Earth’s most powerful telescopes are beginning to show the strain of decades of use and may soon stop working completely.
Astronomical observatories such as Hubble and Chandra were launched into orbit several years ago and have provided us with stunning images and precious data ever since.
These wondrous machines, that have been invaluable in the advancement of modern science, are deteriorating with age and Nasa has no plan in place to replace the ailing technology.
They were developed to help map distant galaxies, peer into black holes and locate new planets but astronomers fear their eyes in the sky may soon go dark.
The Hubble telescope (pictured) was launched in 1990 and Nasa hope it will remain operational into the 2020s. It studies visible and near UV light and there is no clear successor lined up to replace it. It malfunctioned and went into ‘sleep mode earlier this week
‘The unwillingness to invest in substantial science has begun to worry us,’ astrophysicist Matt Mountain, president of the Association of Universities for Research in Astronomy, which operates the Hubble telescope on behalf of NASA, told The Washington Post.
‘We’re facing a very daunting prospect as a community. Some fields just won’t have a telescope. And the science will not be possible to do in any other way.’
Funding for successors to these marquee telescopes has yet to be secured and Paul Hertz, the astrophysics division director at Nasa said it is a ‘choice for the nation’.
‘What missions we do will be influenced by priorities of the community as well as the funding choices made by the political system,’ he added.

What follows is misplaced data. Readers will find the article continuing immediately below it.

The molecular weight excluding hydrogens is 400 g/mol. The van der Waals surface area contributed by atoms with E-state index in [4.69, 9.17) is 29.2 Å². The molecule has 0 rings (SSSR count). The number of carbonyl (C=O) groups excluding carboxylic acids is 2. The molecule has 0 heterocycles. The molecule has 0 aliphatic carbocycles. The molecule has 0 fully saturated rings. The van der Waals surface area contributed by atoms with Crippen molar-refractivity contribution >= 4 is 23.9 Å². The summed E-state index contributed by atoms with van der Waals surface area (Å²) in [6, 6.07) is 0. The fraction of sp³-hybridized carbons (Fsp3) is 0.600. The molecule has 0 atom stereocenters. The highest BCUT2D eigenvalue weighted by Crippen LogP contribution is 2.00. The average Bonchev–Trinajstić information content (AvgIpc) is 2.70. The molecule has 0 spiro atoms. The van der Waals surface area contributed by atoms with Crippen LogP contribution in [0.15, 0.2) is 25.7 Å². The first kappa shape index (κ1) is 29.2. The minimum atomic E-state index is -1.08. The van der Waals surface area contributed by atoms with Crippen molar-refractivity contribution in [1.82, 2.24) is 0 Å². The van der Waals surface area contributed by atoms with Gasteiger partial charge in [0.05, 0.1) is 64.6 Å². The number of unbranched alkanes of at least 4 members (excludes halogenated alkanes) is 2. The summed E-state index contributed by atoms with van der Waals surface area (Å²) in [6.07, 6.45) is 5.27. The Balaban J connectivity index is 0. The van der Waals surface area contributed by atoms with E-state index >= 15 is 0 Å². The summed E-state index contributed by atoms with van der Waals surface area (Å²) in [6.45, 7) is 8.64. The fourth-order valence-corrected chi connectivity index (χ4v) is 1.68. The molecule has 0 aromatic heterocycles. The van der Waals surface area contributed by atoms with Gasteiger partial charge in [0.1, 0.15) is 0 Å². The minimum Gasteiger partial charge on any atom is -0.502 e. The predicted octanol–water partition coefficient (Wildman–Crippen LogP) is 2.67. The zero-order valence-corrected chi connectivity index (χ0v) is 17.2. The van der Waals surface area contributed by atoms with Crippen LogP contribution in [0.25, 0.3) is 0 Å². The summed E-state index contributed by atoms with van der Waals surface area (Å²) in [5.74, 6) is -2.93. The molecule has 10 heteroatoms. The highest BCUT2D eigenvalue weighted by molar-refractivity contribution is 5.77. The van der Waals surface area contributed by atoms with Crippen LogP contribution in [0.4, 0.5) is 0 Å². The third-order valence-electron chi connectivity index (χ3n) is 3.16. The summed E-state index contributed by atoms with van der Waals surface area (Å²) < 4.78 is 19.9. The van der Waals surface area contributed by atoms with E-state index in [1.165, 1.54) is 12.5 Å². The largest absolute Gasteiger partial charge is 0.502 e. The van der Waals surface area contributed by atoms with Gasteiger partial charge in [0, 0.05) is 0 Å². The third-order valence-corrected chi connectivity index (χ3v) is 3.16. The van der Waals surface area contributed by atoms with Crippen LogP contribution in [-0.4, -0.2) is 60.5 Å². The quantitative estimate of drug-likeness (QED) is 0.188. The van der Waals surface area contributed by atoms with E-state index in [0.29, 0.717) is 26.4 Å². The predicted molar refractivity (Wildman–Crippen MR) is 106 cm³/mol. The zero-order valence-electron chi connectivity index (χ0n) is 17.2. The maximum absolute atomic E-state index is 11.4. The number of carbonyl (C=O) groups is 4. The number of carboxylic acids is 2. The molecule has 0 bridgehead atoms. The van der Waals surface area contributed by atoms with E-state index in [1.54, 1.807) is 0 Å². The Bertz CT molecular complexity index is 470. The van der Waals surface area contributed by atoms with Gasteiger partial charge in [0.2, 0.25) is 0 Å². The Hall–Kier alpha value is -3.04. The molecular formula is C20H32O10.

Hubble was launched in 1990 and earlier this month it malfunctioned, halting its work and reinforced to the scientists that are totally dependent on the 28-year-old machine just how reliant they are on technology first designed in the 1970s.
The Chandra X-ray telescope is now in its 20th year of operation and has surpassed its projected operational lifespan by nearly 15 years.
Chandra automatically went into so-called safe mode earlier this month, because of a gyroscope problem.
‘The cause of Chandra’s safe mode on October 10 has now been understood and the Operations team has successfully returned the spacecraft to its normal pointing mode,’ Nasa said.
It claimed the safe mode was caused by a glitch in one of Chandra’s gyroscopes resulting in a three-second period of bad data that in turn led the on-board computer to calculate an incorrect value for the spacecraft momentum.
The erroneous momentum indication then triggered the safe mode.
‘The team has completed plans to switch gyroscopes and place the gyroscope that experienced the glitch in reserve,’ Nasa said.
Hubble went into hibernation due to a similar gyroscope failure.
WHAT IS THE HUBBLE SPACE TELESCOPE?
The Hubble telescope was launched on April 24, 1990, via the space shuttle Discovery from Kennedy Space Centre in Florida.
It is named after famed astronomer Edwin Hubble who was born in Missouri in 1889.
He is arguably most famous for discovering that the universe is expanding and the rate at which is does so – now coined the Hubble constant.